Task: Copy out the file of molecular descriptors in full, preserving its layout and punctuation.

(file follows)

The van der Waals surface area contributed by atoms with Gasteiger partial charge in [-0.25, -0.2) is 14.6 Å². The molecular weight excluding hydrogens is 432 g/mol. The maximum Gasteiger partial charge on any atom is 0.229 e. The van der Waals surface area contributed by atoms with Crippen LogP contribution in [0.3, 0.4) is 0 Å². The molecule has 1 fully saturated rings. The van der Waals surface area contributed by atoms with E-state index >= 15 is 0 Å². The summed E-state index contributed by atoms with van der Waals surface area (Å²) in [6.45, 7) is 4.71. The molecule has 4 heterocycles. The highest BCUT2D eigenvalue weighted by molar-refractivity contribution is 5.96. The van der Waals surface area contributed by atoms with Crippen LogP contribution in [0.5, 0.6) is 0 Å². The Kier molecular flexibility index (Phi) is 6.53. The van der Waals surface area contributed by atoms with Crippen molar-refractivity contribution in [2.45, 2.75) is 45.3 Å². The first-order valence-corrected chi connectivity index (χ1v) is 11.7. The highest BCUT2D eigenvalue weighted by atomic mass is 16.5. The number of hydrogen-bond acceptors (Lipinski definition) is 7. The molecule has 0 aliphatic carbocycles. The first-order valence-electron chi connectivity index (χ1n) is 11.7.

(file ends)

The van der Waals surface area contributed by atoms with Gasteiger partial charge in [-0.25, -0.2) is 14.6 Å². The molecular weight excluding hydrogens is 432 g/mol. The maximum Gasteiger partial charge on any atom is 0.229 e. The van der Waals surface area contributed by atoms with Crippen LogP contribution in [0.3, 0.4) is 0 Å². The molecule has 1 fully saturated rings. The van der Waals surface area contributed by atoms with E-state index >= 15 is 0 Å². The summed E-state index contributed by atoms with van der Waals surface area (Å²) in [6.45, 7) is 4.71. The molecule has 4 heterocycles. The highest BCUT2D eigenvalue weighted by molar-refractivity contribution is 5.96. The van der Waals surface area contributed by atoms with Crippen LogP contribution in [0.5, 0.6) is 0 Å². The Kier molecular flexibility index (Phi) is 6.53. The van der Waals surface area contributed by atoms with Crippen molar-refractivity contribution in [2.45, 2.75) is 45.3 Å². The first-order valence-corrected chi connectivity index (χ1v) is 11.7. The highest BCUT2D eigenvalue weighted by atomic mass is 16.5. The number of hydrogen-bond acceptors (Lipinski definition) is 7. The molecule has 0 aliphatic carbocycles. The first-order valence-electron chi connectivity index (χ1n) is 11.7.